What You Can Do:

Whether you manually post your updates or use scheduling programs like HootSuite to automate the entire process, make sure your most interesting and important posts go live during the late afternoons on weekdays. You want to generate as much interest from prospective customers and existing fans as possible. Updating your page during these times with video clips of tours you offer, high-quality photos, or simple messages spotlighting a tour or activity could help you drive more traffic to your website and increase your bookings.

4. Neglecting to Use the Facebook Reviews Feature

According to Stikky Media, 70 percent of global consumers say online consumer reviews are the second most trusted form of advertising — with word-of-mouth and recommendations from friends and family being the first. When it comes to Facebook, people may be more likely to tune in to what you have to offer when they see positive reviews posted by friends or a list of glowing reviews from satisfied guests.

Facebook offers businesses the option to maintain a reviews section on its page where fans can give you a star rating and write about their experience. This is an adaptation of the former "Testimonials" tab that was adopted by many companies a few years ago. Marketing Sherpa reports on how Costa Rican Vacations took full advantage of this feature and acquired more than 200 testimonials as a result. Since the reviews and ratings are posted publicly, the review gets posted not only on your page, but also appears in the guest's news feed where their friends and fans can see them.

What You Can Do:

Make sure you turn on the Reviews feature and encourage guests to post a Facebook review after their visit. You could even send a link to your Facebook page in a follow up email encouraging the guest to write a review and offer incentives to those who do participate. We shared some tips on how to ask for online reviews without annoying your customers here.

5. Only Posting Your Own Content

Consider how many guests take pictures during a tour and post them to social media. You can encourage guests to share those photos with you or tag your company on their public posts so you can share them on your page as well. The Tourism Australia social media team has made full use of user-generated content to attract a following of more than 4 million Facebook fans. They treat their fans as brand ambassadors and encourage people to share their best photos to promote them on their social media channels.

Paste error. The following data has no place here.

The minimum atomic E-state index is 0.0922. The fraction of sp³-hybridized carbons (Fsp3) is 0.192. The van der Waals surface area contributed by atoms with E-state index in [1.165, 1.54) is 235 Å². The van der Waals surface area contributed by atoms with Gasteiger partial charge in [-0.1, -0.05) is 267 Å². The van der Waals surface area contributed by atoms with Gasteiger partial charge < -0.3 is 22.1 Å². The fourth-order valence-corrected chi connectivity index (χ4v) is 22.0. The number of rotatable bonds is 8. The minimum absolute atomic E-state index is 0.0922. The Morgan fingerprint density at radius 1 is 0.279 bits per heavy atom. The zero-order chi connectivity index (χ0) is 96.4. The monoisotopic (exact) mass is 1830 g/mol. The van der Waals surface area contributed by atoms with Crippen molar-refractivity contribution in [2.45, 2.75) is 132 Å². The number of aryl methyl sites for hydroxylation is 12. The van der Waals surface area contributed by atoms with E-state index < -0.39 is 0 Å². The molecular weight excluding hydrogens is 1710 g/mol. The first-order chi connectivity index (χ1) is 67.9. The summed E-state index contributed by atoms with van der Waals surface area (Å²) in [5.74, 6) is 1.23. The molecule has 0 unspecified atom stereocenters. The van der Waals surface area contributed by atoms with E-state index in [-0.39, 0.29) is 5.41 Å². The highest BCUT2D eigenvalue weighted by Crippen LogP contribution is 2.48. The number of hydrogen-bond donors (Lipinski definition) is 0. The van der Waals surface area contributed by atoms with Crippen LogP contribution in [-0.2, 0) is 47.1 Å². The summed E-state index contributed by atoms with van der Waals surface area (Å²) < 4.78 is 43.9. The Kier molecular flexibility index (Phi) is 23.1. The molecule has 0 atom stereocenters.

What You Can Do:

Showcase user-generated content regularly, such as fan photos and video clips. Make sure to tag the guest who shared that piece of content so they are eager to share their moment in the spotlight with friends and social connections on their own. This is a great way to promote your business and show your guests you care about their experience.

6. Neglecting to Offer Booking Options Directly Through Facebook

When you've worked so hard to capture your audience's attention and keep them engaged, make sure it's equally as easy for your audience to go ahead and book that exciting tour or activity with your company.

Rainforest Adventures has set up a Facebook Store with a highly-visible "Book Online Now" tab redirecting visitors to a checkout page after selecting from different products and options. You can set up something similar so that Facebook fans and visitors interested in what you have to offer do not have to click through to your main website to book.

What You Can Do:

Use an online booking software program to coordinate all online bookings so that interested guests can just click through and make their reservation without a hitch. You can list all of your popular tours and packages right on your Facebook page and connect the checkout process to the online booking software program for a seamless checkout experience.

Final Thoughts

Facebook can be one of the most valuable social marketing tools available for your tours and activity business. Make sure you're taking full advantage of its features and creating a high-impact marketing strategy that generates more bookings season after season.